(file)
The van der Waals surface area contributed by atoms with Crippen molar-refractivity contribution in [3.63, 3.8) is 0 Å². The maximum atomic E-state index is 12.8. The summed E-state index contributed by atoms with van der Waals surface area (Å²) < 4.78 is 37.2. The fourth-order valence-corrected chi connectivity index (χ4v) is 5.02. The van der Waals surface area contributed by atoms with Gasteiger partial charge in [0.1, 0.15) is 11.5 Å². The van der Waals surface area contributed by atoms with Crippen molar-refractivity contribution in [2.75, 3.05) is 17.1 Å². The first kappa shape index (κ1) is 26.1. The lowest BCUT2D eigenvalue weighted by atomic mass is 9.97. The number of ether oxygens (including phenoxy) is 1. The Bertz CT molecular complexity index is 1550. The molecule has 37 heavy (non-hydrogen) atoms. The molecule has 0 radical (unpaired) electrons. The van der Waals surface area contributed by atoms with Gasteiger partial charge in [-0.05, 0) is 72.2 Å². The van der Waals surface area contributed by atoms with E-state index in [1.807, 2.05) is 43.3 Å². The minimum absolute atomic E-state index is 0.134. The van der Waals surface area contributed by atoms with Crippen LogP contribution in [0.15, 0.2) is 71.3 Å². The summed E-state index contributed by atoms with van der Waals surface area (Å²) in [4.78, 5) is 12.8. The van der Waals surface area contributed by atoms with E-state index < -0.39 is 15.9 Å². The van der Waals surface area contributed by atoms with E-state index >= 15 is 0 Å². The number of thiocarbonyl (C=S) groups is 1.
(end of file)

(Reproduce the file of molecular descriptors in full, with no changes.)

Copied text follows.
The van der Waals surface area contributed by atoms with Crippen molar-refractivity contribution in [3.63, 3.8) is 0 Å². The maximum atomic E-state index is 12.8. The summed E-state index contributed by atoms with van der Waals surface area (Å²) < 4.78 is 37.2. The fourth-order valence-corrected chi connectivity index (χ4v) is 5.02. The van der Waals surface area contributed by atoms with Gasteiger partial charge in [0.1, 0.15) is 11.5 Å². The van der Waals surface area contributed by atoms with Crippen molar-refractivity contribution in [2.75, 3.05) is 17.1 Å². The first kappa shape index (κ1) is 26.1. The lowest BCUT2D eigenvalue weighted by atomic mass is 9.97. The number of ether oxygens (including phenoxy) is 1. The Bertz CT molecular complexity index is 1550. The molecule has 37 heavy (non-hydrogen) atoms. The molecule has 0 radical (unpaired) electrons. The van der Waals surface area contributed by atoms with Gasteiger partial charge in [-0.05, 0) is 72.2 Å². The van der Waals surface area contributed by atoms with E-state index in [1.807, 2.05) is 43.3 Å². The minimum absolute atomic E-state index is 0.134. The van der Waals surface area contributed by atoms with Crippen LogP contribution in [0.15, 0.2) is 71.3 Å². The summed E-state index contributed by atoms with van der Waals surface area (Å²) in [4.78, 5) is 12.8. The van der Waals surface area contributed by atoms with E-state index < -0.39 is 15.9 Å². The van der Waals surface area contributed by atoms with E-state index >= 15 is 0 Å². The number of thiocarbonyl (C=S) groups is 1.